My Sister’s Keeper: stranger than reality
Juliet Tizzard of the Human Fertilisation and Embryology Authority on Hollywood’s view of ‘saviour siblings’.
In a recent interview in the Observer, Michelle Whitaker, mother to the UK’s first ‘saviour sibling’, Jamie, said she probably won’t be going to see Nick Cassavetes’ new film, My Sister’s Keeper.
‘[The film] has taken a situation like ours and pushed and pushed it to the absolute extremes. People are going to think: “Ah, that’s why people are doing it.” It’s going to bring the “spare parts” baby debate back again. It’s so dramatic. The things that are described, well, they just wouldn’t be allowed to happen in this country.’
After seeing the film myself, I can assure Mrs Whitaker that she isn’t missing much. Based upon Jodi Picoult’s novel of the same name, the film is about a family whose middle child, Kate, is dying of leukaemia. Having suffered from the disease for most of her life, the teenaged Kate’s body is starting to give up and she is going into kidney failure. Her older brother is not a tissue match, but her younger sister, Anna, is. Indeed, she was conceived using preimplantation tissue typing precisely in order to be a tissue match to Kate. But, having been a donor of various tissues – cells from her cord blood, bone marrow, etc – the saviour sibling wants to be a saviour no more. In fact, Anna goes so far as to take her parents to court so that they can no longer make medical decisions on her behalf.
As it happens, the film isn’t really about the fact that the younger sibling was conceived to be a donor to her long-suffering sister. It’s really a film about a family falling apart around the imminent death of a child: neglected siblings running wild; a mother hell-bent on saving her child and refusing to confront reality; parental relationships stretched to breaking point. It’s all done with the required Hollywood gloss and, needless to say, it’s a major tear jerker. At the viewing that I attended, there wasn’t a dry eye in the house.
The film is an exaggeration of real life. But then, which films aren’t? In most cases, the truth isn’t stranger than fiction. Preimplantation tissue typing is no exception. The first time it was carried out in the UK was in February 2002. Raj and Shahana Hashmi had a son with the inherited blood disease beta thalassaemia and had hoped – in vain – that their other children might turn out to be a tissue match so that one of them could become a donor.
Hearing about the birth of the world’s first saviour sibling, Adam Nash, the Hashmis sought to have IVF in order to be able to test the embryos in order to avoid their future child having the disease which affected their son, and to ensure that the new baby could be a tissue donor. The Human Fertilisation and Embryology Authority (HFEA), where I work, gave them the go-ahead.
Since then, we have licensed preimplantation tissue typing in a handful of cases. Most have been for cases very similar to the Hashmis’: parents seeking to avoid a particular genetic disease in their prospective child, while seeking to ensure they will be a matched tissue donor for a sick sibling. The rest are cases in which tissue typing alone is done because the disease that the sick sibling suffers from cannot be detected through genetic testing.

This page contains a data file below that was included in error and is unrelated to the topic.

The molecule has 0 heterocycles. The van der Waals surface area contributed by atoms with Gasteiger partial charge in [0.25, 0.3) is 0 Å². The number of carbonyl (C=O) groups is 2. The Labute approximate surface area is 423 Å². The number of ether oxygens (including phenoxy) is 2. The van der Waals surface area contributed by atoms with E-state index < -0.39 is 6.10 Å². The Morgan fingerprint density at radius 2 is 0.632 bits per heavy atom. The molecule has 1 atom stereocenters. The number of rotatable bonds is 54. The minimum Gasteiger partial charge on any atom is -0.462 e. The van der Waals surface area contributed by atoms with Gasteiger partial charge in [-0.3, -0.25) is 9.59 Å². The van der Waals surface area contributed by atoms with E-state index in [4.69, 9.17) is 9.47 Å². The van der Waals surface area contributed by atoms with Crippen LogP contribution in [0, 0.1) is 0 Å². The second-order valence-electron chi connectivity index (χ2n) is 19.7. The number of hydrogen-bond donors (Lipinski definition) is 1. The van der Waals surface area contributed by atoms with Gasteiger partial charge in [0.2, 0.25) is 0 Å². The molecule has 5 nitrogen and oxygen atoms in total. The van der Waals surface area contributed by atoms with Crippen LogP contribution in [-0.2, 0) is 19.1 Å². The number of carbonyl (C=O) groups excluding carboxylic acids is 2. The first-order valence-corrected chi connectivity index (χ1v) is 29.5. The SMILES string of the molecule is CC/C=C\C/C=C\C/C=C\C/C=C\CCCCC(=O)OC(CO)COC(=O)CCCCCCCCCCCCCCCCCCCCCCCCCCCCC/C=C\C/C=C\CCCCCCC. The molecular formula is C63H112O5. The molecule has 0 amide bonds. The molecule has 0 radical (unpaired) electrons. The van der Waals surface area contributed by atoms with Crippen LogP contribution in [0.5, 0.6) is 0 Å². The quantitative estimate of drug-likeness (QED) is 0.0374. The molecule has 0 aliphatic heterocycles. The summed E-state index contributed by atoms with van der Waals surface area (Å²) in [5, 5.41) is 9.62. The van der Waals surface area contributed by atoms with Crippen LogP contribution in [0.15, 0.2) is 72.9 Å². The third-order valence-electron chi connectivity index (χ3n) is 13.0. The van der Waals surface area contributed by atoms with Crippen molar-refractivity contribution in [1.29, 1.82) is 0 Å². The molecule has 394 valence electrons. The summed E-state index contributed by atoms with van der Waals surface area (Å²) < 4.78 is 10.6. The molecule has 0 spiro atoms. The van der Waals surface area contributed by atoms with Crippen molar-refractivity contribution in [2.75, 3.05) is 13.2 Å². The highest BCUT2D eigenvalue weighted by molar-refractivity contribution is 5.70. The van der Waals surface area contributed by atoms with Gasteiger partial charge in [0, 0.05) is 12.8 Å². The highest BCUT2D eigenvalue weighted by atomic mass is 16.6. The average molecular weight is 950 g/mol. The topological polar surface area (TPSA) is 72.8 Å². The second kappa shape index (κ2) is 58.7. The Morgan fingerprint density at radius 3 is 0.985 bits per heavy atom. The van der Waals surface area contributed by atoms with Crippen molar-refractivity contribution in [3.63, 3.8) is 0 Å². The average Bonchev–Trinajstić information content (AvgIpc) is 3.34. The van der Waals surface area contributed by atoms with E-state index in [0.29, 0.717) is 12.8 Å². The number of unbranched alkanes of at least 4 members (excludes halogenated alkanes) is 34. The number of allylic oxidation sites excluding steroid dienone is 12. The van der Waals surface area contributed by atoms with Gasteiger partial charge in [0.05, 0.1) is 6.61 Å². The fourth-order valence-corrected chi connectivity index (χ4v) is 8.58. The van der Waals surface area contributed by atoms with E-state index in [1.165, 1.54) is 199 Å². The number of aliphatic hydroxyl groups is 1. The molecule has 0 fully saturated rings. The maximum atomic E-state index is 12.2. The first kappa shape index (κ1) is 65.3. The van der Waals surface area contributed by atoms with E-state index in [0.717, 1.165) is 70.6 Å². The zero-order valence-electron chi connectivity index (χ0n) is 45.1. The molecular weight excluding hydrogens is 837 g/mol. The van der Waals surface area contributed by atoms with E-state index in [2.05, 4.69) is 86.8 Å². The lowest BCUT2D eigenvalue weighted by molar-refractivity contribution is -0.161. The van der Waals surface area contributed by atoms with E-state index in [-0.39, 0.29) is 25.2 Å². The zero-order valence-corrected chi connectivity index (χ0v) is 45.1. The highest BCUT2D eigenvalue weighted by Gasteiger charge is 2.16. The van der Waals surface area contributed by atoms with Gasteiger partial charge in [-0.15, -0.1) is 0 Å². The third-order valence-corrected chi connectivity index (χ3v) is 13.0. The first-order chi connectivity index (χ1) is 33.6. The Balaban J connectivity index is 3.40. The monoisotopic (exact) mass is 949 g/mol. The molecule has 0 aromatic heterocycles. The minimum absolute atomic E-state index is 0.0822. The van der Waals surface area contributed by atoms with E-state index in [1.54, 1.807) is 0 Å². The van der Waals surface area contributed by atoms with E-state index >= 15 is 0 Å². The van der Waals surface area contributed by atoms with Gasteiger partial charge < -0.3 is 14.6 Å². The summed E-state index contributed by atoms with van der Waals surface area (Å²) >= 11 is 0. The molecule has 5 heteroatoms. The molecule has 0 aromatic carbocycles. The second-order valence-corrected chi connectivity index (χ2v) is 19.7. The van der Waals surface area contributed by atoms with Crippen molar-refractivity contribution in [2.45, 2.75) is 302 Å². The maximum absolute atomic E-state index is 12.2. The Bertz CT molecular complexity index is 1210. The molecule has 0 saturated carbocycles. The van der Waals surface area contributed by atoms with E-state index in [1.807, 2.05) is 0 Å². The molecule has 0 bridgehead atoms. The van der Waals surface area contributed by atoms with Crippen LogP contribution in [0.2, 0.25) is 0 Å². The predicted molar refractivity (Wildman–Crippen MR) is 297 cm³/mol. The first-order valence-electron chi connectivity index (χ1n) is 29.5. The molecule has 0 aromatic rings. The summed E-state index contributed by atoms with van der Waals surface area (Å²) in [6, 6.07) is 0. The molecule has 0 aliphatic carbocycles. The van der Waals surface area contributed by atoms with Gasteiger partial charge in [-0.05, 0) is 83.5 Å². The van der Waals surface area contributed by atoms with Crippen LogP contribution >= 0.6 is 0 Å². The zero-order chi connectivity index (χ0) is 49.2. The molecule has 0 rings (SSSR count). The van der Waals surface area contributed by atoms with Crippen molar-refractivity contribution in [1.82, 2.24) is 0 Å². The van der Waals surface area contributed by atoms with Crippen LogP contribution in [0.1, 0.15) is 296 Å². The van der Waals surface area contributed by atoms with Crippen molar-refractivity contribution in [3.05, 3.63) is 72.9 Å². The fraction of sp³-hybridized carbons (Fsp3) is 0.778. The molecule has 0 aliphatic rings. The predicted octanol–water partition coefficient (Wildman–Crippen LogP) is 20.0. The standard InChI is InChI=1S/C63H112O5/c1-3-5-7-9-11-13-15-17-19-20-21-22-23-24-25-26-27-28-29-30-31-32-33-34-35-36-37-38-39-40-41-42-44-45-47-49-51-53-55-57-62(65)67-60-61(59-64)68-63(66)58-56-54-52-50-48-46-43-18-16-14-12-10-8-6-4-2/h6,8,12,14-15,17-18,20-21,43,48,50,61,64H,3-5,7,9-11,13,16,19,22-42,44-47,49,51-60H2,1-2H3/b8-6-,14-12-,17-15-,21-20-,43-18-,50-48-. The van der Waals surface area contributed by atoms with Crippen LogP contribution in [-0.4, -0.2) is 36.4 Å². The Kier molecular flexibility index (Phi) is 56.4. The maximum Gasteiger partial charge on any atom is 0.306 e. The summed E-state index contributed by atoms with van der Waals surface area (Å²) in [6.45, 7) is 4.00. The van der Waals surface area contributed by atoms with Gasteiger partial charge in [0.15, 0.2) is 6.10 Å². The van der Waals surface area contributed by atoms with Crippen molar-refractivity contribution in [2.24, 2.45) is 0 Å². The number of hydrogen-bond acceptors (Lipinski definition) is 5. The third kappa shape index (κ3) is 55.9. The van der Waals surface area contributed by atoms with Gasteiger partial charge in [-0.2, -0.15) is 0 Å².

What about the ‘saviour siblings’? Well, we don’t know much about them yet, nor about whether their older siblings were successfully treated with the donated cells. But we do know that if an unsuccessful transplant were to take place, the parents would not be able to sanction at will ever more risky interventions in order to obtain donors’ cells from the child.
In such instances, the court would have to decide on the merits of the case, based upon the best interests of the donor child. This is well-trodden ground for doctors, parents and the courts, who for many years have been tackling these issues in cases where the donor child was conceived naturally.
When My Sister’s Keeper was released, many commentators said it would reignite the debate about preimplantation tissue typing. This hasn’t happened. The issue has been debated extensively and, at least in legislative terms, has been settled in parliament.
During the passage of the Human Fertilisation and Embryology Bill (which updated the original legislation on IVF and embryo research) through parliament, the government felt that the issue of preimplantation tissue typing was sufficiently controversial to warrant a free vote, alongside abortion, hybrid embryo research and whether fathers are a prerequisite for access to IVF treatment. In the event, the House of Commons voted for the continued availability of this technique by a two-thirds majority.
Another issue that the Commons voted on was whether any tissue could be taken from the donor child born as a result of preimplantation tissue typing. They decided that cells from the cord blood, bone marrow and other regenerative tissue would be acceptable, subject to the best interests test, but that tissue typing with the aim of obtaining a whole organ would not.
So Mrs Whitaker is right: it wouldn’t be allowed in this country. My Sister’s Keeper is stranger than reality.
Juliet Tizzard is head of policy at the Human Fertilisation and Embryology Authority (HFEA).
Watch the trailer for My Sister’s Keeper here.
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